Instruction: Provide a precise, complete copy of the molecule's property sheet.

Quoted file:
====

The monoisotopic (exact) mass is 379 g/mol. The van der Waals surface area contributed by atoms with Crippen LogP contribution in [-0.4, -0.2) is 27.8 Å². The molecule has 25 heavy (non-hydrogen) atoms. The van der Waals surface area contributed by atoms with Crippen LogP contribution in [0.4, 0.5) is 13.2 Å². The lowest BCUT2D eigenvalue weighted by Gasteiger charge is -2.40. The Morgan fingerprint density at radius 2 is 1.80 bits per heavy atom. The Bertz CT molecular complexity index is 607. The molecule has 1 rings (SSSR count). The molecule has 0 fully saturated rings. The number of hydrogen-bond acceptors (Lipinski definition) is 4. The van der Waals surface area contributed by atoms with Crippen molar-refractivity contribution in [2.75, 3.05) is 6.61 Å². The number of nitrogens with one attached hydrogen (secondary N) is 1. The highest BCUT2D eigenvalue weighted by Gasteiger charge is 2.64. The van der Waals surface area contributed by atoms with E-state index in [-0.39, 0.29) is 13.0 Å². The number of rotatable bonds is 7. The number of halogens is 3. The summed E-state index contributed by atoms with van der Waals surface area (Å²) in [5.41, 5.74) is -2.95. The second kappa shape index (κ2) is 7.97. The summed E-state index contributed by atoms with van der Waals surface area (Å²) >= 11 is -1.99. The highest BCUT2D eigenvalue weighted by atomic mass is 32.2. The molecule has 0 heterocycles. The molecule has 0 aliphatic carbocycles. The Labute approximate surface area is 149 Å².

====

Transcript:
The monoisotopic (exact) mass is 379 g/mol. The van der Waals surface area contributed by atoms with Crippen LogP contribution in [-0.4, -0.2) is 27.8 Å². The molecule has 25 heavy (non-hydrogen) atoms. The van der Waals surface area contributed by atoms with Crippen LogP contribution in [0.4, 0.5) is 13.2 Å². The lowest BCUT2D eigenvalue weighted by Gasteiger charge is -2.40. The Morgan fingerprint density at radius 2 is 1.80 bits per heavy atom. The Bertz CT molecular complexity index is 607. The molecule has 1 rings (SSSR count). The molecule has 0 fully saturated rings. The number of hydrogen-bond acceptors (Lipinski definition) is 4. The van der Waals surface area contributed by atoms with Crippen molar-refractivity contribution in [2.75, 3.05) is 6.61 Å². The number of nitrogens with one attached hydrogen (secondary N) is 1. The highest BCUT2D eigenvalue weighted by Gasteiger charge is 2.64. The van der Waals surface area contributed by atoms with E-state index in [-0.39, 0.29) is 13.0 Å². The number of rotatable bonds is 7. The number of halogens is 3. The summed E-state index contributed by atoms with van der Waals surface area (Å²) in [5.41, 5.74) is -2.95. The second kappa shape index (κ2) is 7.97. The summed E-state index contributed by atoms with van der Waals surface area (Å²) >= 11 is -1.99. The highest BCUT2D eigenvalue weighted by atomic mass is 32.2. The molecule has 0 heterocycles. The molecule has 0 aliphatic carbocycles. The Labute approximate surface area is 149 Å².